From Publishers Weekly
"`Do I sound like a homosexual? Do I talk like them? Do I move like them?'" demanded Aussie actor Mel Gibson angrily after an interviewer noted that he had gay male fans. A gay magazine wrote in response, "Frankly, Mel, honey, you do!" Indeed, his character Mad Max would blend in with the leatherman contingent in San Francisco's Gay Pride March. In his first book, DeAngelis, assistant professor at DePaul University, explores how male film icons are both shaped by and help shape gay male styles and cultural representations. Closely examining the screen and public personas of James Dean, Mel Gibson and Keanu Reeves, DeAngelis charts a series of complicated interactions between the masculine affect of these actors, their (adoring or disillusioned) gay male audience and versions of masculinity that appear in gay culture. The author is best on James Dean's career, charting how the actor's emotional openness and vulnerability often made him "look" gay and how that image was exploited in his films (as in his highly erotic relationship with Sal Mineo in Rebel Without a Cause). Explicating the more complicated territory of Mel Gibson's image and career, DeAngelis doesn't sustain that clarity of argument, and his use of gay critic Daniel Harris's ahistorical work doesn't help. Fortunately, he regains footing discussing the pansexual, soft masculinity of Reeves (as well as Johnny Depp and Leonardo DiCaprio). (Aug.)Forecast: DeAngelis's analysis of cultural trends in both gay male and mainstream culture is often provocative, but his academic vocabulary and tone will limit readership to scholars in cultural, queer and sexuality studies.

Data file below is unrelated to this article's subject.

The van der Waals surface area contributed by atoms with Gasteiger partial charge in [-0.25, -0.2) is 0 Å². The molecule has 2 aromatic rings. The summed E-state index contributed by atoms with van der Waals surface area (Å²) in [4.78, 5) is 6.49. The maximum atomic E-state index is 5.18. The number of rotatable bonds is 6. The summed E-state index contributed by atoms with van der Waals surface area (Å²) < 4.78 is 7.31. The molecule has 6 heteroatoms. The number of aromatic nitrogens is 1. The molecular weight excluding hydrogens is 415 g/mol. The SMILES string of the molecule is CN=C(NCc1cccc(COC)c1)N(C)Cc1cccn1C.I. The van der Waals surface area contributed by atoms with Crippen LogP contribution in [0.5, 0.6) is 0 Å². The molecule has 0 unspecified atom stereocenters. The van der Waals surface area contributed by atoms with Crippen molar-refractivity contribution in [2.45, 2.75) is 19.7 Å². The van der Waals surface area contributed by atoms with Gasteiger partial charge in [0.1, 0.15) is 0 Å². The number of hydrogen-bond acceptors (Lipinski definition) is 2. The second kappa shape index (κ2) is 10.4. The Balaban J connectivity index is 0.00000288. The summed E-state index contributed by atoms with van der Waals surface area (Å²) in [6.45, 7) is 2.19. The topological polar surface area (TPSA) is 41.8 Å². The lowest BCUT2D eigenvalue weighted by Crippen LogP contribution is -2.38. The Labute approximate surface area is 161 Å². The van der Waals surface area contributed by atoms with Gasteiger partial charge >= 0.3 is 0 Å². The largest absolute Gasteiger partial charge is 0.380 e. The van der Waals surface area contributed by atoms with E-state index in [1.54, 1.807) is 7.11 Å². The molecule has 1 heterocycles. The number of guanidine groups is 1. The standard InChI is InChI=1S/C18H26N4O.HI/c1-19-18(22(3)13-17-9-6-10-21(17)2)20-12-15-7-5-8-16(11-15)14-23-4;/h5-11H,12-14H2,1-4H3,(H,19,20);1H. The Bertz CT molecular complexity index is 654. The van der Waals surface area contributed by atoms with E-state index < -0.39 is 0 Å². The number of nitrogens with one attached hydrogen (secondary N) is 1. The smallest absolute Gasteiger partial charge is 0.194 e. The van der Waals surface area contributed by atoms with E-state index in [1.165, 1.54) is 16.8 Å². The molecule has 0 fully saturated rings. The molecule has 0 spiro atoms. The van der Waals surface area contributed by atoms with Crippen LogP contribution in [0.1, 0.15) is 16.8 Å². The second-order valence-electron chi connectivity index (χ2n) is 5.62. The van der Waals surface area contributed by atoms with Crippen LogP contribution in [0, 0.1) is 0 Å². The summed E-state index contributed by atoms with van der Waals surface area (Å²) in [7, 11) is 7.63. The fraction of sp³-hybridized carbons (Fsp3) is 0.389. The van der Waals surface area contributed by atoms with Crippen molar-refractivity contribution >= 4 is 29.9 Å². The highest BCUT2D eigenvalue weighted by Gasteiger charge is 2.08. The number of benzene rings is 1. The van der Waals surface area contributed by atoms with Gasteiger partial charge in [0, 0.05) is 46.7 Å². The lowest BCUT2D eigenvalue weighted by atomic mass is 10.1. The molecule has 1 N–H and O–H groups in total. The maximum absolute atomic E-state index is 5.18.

Copyright 2001 Cahners Business Information, Inc.
From Library Journal
DeAngelis (Sch. for New Learning, DePaul Univ.) examines three prominent "crossovers" within the context of queer theory, gay male audience studies, and "star studies" to understand the appeal of some performers to both gay and straight audiences. Exploring spectator/character dynamics in cinema, particularly in melodrama, DeAngelis probes the connections between identification and desire. He shows how studio publicity, fan web sites, and "dish" columns reflect changing attitudes toward gay icons, from Dean's "in and out" sexuality to Gibson's heterosexuality to Reeves's "panaccessibility." Although DeAngelis focuses on these three stars, the wider implications of his arguments merit consideration in a larger context. DeAngelis's prose occasionally bogs down in academic jargon, but mostly his argument is clear and concise, leaving room for continuing debate on audience response, criticism, and popular films. Highly recommended for film studies on gay-audience response, along with Alex Doty's Flaming Classics (LJ 5/00) and Steven Cohan's Masked Men (Indiana Univ., 1997). Anthony J. Adam, Prairie View A&M Univ. Lib., TX
Copyright 2001 Reed Business Information, Inc.